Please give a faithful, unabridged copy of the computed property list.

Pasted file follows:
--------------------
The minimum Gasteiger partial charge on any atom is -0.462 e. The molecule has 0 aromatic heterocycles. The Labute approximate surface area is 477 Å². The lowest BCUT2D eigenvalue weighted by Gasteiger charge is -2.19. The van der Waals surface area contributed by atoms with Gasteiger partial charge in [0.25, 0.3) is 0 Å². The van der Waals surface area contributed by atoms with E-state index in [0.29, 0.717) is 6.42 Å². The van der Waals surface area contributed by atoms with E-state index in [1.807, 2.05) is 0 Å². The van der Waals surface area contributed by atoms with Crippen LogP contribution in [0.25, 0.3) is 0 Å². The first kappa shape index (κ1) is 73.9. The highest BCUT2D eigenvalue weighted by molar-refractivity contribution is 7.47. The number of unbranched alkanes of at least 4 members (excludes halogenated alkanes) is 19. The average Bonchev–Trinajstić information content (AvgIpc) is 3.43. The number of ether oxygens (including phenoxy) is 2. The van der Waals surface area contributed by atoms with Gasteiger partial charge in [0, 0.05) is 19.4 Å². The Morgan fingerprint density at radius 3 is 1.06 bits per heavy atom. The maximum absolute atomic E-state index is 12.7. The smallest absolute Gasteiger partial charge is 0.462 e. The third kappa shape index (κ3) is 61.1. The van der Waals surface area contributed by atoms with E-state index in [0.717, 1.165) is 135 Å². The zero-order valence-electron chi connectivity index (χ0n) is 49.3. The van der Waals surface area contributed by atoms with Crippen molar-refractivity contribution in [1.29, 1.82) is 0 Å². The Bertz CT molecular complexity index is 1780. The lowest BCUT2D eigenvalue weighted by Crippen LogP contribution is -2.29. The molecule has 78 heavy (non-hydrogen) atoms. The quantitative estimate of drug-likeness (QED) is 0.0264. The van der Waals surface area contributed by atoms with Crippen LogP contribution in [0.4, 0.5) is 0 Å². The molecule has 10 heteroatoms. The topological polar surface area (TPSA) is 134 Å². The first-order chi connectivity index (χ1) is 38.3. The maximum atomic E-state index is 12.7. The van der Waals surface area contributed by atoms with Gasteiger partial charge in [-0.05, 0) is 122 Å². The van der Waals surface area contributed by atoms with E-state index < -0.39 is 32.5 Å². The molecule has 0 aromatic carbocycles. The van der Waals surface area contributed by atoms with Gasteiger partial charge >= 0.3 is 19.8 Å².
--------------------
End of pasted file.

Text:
The minimum Gasteiger partial charge on any atom is -0.462 e. The molecule has 0 aromatic heterocycles. The Labute approximate surface area is 477 Å². The lowest BCUT2D eigenvalue weighted by Gasteiger charge is -2.19. The van der Waals surface area contributed by atoms with Gasteiger partial charge in [0.25, 0.3) is 0 Å². The van der Waals surface area contributed by atoms with E-state index in [0.29, 0.717) is 6.42 Å². The van der Waals surface area contributed by atoms with E-state index in [1.807, 2.05) is 0 Å². The van der Waals surface area contributed by atoms with Crippen LogP contribution in [0.25, 0.3) is 0 Å². The first kappa shape index (κ1) is 73.9. The highest BCUT2D eigenvalue weighted by molar-refractivity contribution is 7.47. The number of unbranched alkanes of at least 4 members (excludes halogenated alkanes) is 19. The average Bonchev–Trinajstić information content (AvgIpc) is 3.43. The number of ether oxygens (including phenoxy) is 2. The van der Waals surface area contributed by atoms with Gasteiger partial charge in [0, 0.05) is 19.4 Å². The Morgan fingerprint density at radius 3 is 1.06 bits per heavy atom. The maximum absolute atomic E-state index is 12.7. The smallest absolute Gasteiger partial charge is 0.462 e. The third kappa shape index (κ3) is 61.1. The van der Waals surface area contributed by atoms with E-state index in [0.717, 1.165) is 135 Å². The zero-order valence-electron chi connectivity index (χ0n) is 49.3. The van der Waals surface area contributed by atoms with Crippen molar-refractivity contribution in [1.29, 1.82) is 0 Å². The Bertz CT molecular complexity index is 1780. The lowest BCUT2D eigenvalue weighted by Crippen LogP contribution is -2.29. The molecule has 78 heavy (non-hydrogen) atoms. The quantitative estimate of drug-likeness (QED) is 0.0264. The van der Waals surface area contributed by atoms with Crippen LogP contribution in [0.4, 0.5) is 0 Å². The molecule has 10 heteroatoms. The topological polar surface area (TPSA) is 134 Å². The first-order chi connectivity index (χ1) is 38.3. The maximum atomic E-state index is 12.7. The van der Waals surface area contributed by atoms with Gasteiger partial charge in [-0.05, 0) is 122 Å². The van der Waals surface area contributed by atoms with E-state index < -0.39 is 32.5 Å². The molecule has 0 aromatic carbocycles. The van der Waals surface area contributed by atoms with Gasteiger partial charge >= 0.3 is 19.8 Å².